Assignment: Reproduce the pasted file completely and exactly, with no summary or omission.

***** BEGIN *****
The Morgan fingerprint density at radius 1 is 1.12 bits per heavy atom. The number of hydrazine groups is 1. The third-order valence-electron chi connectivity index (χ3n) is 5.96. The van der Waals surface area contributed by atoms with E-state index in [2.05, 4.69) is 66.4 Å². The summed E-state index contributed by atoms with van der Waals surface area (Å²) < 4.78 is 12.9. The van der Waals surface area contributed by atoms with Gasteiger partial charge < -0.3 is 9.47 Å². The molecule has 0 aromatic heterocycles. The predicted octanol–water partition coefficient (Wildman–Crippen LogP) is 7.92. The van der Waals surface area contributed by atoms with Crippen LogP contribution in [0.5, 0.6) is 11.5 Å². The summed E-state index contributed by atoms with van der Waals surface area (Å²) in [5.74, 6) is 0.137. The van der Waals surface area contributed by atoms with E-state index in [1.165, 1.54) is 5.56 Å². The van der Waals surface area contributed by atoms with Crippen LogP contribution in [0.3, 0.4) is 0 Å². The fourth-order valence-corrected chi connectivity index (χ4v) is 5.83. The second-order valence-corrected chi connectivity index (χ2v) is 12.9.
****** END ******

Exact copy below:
The Morgan fingerprint density at radius 1 is 1.12 bits per heavy atom. The number of hydrazine groups is 1. The third-order valence-electron chi connectivity index (χ3n) is 5.96. The van der Waals surface area contributed by atoms with E-state index in [2.05, 4.69) is 66.4 Å². The summed E-state index contributed by atoms with van der Waals surface area (Å²) < 4.78 is 12.9. The van der Waals surface area contributed by atoms with Gasteiger partial charge < -0.3 is 9.47 Å². The molecule has 0 aromatic heterocycles. The predicted octanol–water partition coefficient (Wildman–Crippen LogP) is 7.92. The van der Waals surface area contributed by atoms with Crippen LogP contribution in [0.5, 0.6) is 11.5 Å². The summed E-state index contributed by atoms with van der Waals surface area (Å²) in [5.74, 6) is 0.137. The van der Waals surface area contributed by atoms with E-state index in [1.165, 1.54) is 5.56 Å². The van der Waals surface area contributed by atoms with Crippen LogP contribution in [0.3, 0.4) is 0 Å². The fourth-order valence-corrected chi connectivity index (χ4v) is 5.83. The second-order valence-corrected chi connectivity index (χ2v) is 12.9.